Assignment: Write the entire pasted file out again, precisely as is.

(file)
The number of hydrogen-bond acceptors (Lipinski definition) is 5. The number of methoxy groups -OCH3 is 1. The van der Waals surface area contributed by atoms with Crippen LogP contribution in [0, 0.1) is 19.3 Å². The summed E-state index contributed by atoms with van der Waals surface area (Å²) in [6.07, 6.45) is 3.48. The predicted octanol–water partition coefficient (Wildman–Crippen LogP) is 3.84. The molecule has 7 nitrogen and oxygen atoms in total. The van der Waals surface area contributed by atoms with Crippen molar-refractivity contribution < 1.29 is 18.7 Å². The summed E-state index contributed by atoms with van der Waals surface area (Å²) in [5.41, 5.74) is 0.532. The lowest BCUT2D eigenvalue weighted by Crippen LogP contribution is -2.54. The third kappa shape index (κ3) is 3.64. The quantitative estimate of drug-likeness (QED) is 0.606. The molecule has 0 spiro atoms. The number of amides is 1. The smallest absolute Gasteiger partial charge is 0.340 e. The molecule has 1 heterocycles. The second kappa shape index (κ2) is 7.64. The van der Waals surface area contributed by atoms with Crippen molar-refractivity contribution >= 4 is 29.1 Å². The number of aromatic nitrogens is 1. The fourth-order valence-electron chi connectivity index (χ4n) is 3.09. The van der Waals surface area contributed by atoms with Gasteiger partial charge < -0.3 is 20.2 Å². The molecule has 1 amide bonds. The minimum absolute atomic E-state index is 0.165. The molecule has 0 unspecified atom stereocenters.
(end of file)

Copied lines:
The number of hydrogen-bond acceptors (Lipinski definition) is 5. The number of methoxy groups -OCH3 is 1. The van der Waals surface area contributed by atoms with Crippen LogP contribution in [0, 0.1) is 19.3 Å². The summed E-state index contributed by atoms with van der Waals surface area (Å²) in [6.07, 6.45) is 3.48. The predicted octanol–water partition coefficient (Wildman–Crippen LogP) is 3.84. The molecule has 7 nitrogen and oxygen atoms in total. The van der Waals surface area contributed by atoms with Crippen molar-refractivity contribution < 1.29 is 18.7 Å². The summed E-state index contributed by atoms with van der Waals surface area (Å²) in [5.41, 5.74) is 0.532. The lowest BCUT2D eigenvalue weighted by Crippen LogP contribution is -2.54. The third kappa shape index (κ3) is 3.64. The quantitative estimate of drug-likeness (QED) is 0.606. The molecule has 0 spiro atoms. The number of amides is 1. The smallest absolute Gasteiger partial charge is 0.340 e. The molecule has 1 heterocycles. The second kappa shape index (κ2) is 7.64. The van der Waals surface area contributed by atoms with Crippen molar-refractivity contribution >= 4 is 29.1 Å². The number of aromatic nitrogens is 1. The fourth-order valence-electron chi connectivity index (χ4n) is 3.09. The van der Waals surface area contributed by atoms with Gasteiger partial charge < -0.3 is 20.2 Å². The molecule has 1 amide bonds. The minimum absolute atomic E-state index is 0.165. The molecule has 0 unspecified atom stereocenters.